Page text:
Interestingly, the only time I remember seeing a climber criticised for failing to consider the social fallout their addictive and selfish activities might have on someone else was when the climber in question was – wait for it – a mother. A woman’s place is clearly not up the Eiger. Leave that to the (sponsored) boys.

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7 Responses to High

  1. Kay Sexton says:

    Well I do a lot of physical exercise, so I can’t comment on that aspect but I concur on the ‘hero’ climbers and the ‘hero’ solo yachtsmen. Replace ‘hero’ with ‘blithering idiot’ and you have my opinion in a nutshell.Isn’t that what fiction is for – sharing transcendent experiences and learning powerful truths? John Masters taught me everything I needed to know about climbing mountains in his novels about India, and I didn’t risk my life or that of others, to learn it.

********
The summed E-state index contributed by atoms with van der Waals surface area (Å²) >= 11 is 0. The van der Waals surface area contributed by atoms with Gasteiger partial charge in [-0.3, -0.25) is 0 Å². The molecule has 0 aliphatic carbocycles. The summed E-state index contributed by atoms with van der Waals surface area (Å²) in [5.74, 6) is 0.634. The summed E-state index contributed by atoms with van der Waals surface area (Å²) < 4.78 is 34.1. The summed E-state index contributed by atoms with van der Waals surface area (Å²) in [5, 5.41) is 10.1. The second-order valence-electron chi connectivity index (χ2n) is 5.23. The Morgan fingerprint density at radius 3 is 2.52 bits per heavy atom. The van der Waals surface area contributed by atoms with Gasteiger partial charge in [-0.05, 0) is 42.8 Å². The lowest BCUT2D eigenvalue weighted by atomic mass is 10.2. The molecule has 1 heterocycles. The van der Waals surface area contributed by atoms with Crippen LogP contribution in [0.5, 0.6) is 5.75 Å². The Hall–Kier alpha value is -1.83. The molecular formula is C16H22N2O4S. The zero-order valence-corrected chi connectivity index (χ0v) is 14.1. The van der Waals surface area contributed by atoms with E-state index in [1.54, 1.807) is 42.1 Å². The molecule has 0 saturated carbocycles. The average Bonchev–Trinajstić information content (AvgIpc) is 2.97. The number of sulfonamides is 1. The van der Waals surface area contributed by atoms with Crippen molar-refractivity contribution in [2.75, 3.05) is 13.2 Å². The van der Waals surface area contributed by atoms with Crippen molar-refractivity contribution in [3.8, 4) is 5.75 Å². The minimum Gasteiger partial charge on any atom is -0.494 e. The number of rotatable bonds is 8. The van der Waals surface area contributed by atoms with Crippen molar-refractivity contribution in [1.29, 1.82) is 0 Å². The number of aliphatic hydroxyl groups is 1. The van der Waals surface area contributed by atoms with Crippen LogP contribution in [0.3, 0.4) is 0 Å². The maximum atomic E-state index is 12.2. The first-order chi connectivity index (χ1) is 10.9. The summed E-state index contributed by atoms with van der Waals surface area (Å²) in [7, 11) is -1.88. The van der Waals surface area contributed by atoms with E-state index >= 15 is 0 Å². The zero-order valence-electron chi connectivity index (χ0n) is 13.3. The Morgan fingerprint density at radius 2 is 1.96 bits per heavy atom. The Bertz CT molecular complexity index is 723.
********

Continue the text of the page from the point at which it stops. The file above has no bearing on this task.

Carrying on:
2. I’m absolutely not against exercise – I used to run half-marathons before my knees went, and I’ve spent months if not years of my life in gyms (yes, doing weight training). I even spent the fee for my first poetry reading on a bullworker – remember them? – many, many years ago. I did all this because it made me feel good, and it made me look good. Entirely valid motives, but also entirely without intrinsic social value. And certainly not heroic (although the struggle with love handles came close.)As you say, it’s the glorification of it that gets the goat.

  3. Anne says: